Food and Nutrition students using hydroponic tower gardens to grow greens; plan to donate to local “Community Fridge” this year

Picture of a garden town in the hallwayIf you take a walk around Herkimer Jr./Sr. High School this year, you’ll eventually see two futuristic-looking white hydroponic tower gardens with different types of greens growing from them.

The 22 students (ranging from grades 9-12) in the food and nutrition class are using the gardens to learn where different crops and food items are grown and how to process them. And they’ll eventually use those crops to benefit the local community.

Teacher Talia Baker said students will care for the plants by properly pruning and harvesting them, completing water tests to analyze the pH of the water, and adding appropriate nutrients to ensure that the plants grow properly.Picture of plant in a garden tower

“The gardens were purchased in hopes of showing students that you don’t necessarily have to live on a farm to grow food. Students in Herkimer have the power to transform their community and to empower others when making food choices,” Baker said.

“Using the spaces that students have at school and at home, they can grow healthy, high-quality food.”

The class has already planted basil, parsley, dinosaur kale, and rainbow Swiss chard, and Baker says students have been involved in the entire process.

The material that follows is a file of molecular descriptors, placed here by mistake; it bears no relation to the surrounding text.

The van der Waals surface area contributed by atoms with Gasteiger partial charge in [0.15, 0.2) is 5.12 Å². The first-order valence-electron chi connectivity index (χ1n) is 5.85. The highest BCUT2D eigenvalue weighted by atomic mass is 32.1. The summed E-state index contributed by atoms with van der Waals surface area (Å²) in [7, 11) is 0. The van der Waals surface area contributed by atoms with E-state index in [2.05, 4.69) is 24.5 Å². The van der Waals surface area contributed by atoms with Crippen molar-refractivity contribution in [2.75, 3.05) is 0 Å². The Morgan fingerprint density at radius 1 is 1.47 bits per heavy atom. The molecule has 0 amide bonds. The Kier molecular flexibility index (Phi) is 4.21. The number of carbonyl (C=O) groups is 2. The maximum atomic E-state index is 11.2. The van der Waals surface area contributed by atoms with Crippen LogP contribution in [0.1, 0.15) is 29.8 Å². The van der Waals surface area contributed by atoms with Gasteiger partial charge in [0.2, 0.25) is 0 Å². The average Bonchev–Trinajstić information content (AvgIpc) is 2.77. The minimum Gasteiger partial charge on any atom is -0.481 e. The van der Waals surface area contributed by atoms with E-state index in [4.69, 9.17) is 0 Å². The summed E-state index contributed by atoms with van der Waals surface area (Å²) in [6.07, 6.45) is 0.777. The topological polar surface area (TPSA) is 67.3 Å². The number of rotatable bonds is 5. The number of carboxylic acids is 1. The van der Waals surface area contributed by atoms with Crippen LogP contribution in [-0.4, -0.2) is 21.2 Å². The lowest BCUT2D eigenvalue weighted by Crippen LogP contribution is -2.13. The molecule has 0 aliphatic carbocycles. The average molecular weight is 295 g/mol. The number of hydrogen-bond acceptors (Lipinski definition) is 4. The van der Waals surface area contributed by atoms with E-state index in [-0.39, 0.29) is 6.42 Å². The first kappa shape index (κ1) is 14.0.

“Using hands-on learning, students see the time and effort it goes into making food. They are also able to see something physically growing in front of them, which is a powerful thing,” she said.close up of garden tower

Junior Jessi Pfaff echoed that sentiment.

“It’s been so good to learn about,” she said. “This teaches students to grow their own vegetables and give back to the community,” she said.

And giving back to the community is the next step for the class.

Baker said last year, students harvested the plants and gave them to other students/staff while adhering to industry standards and food safety measures. Around that time, the Herkimer Community Fridge (which is a mutual-aid driven community service aimed at providing high-quality food to residents at no charge) began to spring up around town.

Students in Baker’s food production class harvested the greens, and she would then drop them off at the Community Fridge after school.

“It transitioned into an opportunity for students who needed community service hours to be able to come down to the agriculture room, learn how to harvest and bag up the greens, and then drop them off at the Community Fridge,” Baker said.

“This year, after students have learned how to process and prepare different vegetables, greens and herbs in our class, we plan on doing the same thing; bag up, provide simple recipes, and donate all of the extra food grown to our community.”

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